The Real Cost of Cancer: Avril's story
Avril’s husband Eugene was a full-time carpenter, involved in the local GAA and a very active community man when he was diagnosed with CLL in 2014. It changed their lives forever.
Avril had been working in catering and both she and Eugene both had to give up work upon diagnosis. Their loss in earnings was over €50,000 a year and they came under huge financial strain.
Avril and Eugene have three children, the youngest being 11 at the time of diagnosis and the family had to survive on Eugene’s illness benefit and Avril’s half-time carer’s allowance, which combined brought in a total of €323.30 per week.
This had to cover the mortgage, extra heating bills, parking and food while in the hospital, special dietary requirements for Eugene and general day to day living for her and her children.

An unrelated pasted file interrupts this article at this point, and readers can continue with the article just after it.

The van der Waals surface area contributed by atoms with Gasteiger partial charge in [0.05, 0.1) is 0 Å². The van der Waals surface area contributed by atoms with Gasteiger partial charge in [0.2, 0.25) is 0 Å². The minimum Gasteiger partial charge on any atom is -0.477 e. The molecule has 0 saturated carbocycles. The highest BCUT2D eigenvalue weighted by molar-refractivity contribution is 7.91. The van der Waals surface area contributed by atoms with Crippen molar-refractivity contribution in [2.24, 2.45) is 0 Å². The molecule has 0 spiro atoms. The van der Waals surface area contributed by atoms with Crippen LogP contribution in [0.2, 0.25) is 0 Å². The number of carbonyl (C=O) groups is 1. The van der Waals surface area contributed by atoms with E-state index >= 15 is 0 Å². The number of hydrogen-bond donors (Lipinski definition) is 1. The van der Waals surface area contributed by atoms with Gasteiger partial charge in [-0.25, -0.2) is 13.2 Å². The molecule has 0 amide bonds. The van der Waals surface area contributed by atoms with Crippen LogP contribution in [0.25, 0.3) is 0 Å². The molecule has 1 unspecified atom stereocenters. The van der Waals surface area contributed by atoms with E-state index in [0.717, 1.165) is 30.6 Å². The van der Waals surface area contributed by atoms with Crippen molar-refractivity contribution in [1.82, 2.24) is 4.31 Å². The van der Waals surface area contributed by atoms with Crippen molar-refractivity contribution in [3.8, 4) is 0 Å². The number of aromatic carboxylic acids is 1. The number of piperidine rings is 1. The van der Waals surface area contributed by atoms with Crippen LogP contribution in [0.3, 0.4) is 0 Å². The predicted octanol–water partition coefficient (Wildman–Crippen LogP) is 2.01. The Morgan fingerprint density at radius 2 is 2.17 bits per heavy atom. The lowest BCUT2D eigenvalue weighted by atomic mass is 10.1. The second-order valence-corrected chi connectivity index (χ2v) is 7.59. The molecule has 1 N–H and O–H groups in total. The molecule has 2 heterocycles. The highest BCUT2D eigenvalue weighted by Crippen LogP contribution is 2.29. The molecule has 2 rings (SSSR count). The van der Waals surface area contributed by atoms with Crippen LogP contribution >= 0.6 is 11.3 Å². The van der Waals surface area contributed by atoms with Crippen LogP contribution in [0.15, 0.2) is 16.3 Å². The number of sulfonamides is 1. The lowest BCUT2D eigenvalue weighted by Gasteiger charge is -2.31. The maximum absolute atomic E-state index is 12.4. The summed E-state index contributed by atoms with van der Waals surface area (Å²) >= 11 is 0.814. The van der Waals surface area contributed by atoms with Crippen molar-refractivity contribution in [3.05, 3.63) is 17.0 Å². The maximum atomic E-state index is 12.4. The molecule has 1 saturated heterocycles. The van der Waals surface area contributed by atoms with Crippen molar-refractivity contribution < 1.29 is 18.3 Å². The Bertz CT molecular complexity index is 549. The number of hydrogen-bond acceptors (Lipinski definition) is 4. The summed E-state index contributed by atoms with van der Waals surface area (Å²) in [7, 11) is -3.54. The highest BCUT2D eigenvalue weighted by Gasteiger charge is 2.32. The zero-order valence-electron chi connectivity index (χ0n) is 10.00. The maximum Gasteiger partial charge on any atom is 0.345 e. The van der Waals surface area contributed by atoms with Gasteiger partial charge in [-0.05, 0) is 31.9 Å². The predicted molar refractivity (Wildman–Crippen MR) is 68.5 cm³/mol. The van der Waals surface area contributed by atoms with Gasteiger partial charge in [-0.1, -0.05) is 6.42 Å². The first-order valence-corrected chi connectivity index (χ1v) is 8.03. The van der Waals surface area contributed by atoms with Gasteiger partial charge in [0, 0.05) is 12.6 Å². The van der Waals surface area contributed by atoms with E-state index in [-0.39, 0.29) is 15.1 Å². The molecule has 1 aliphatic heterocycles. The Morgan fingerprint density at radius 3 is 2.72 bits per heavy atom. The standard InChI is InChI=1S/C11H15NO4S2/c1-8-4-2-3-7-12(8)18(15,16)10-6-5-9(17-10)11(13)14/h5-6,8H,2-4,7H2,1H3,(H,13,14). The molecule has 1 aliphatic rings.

Avril didn’t qualify for a full-time carer’s allowance because of Eugene’s sick pay and says if she did this would have bought her dinners for the week. They didn’t qualify for a medical card until two years into Eugene’s diagnosis when he was then in a wheelchair.
She remembers hoping she wouldn’t meet anyone when doing her weekly shop because she was constantly counting out what everything cost and making sure she had enough money for it.
The family ended up having to take in students to cover their mortgage, all while Eugene was undergoing treatment, putting further pressure on everyone. Family helped them so much and friends held a race night to fundraise for them.
They found meals left on their porch, vouchers for Smyth’s in the run-up to Christmas and a very generous donation from Eugene’s former employer and workmates – all to help them get through their financial difficulties caused by cancer.
Sadly Eugene passed away last year and Avril says it is the support of friends and family that gets you through cancer.
The pressure of dealing with cancer almost matched the pressure of potentially losing their home and she says she still does not know how they managed to keep a roof over their heads.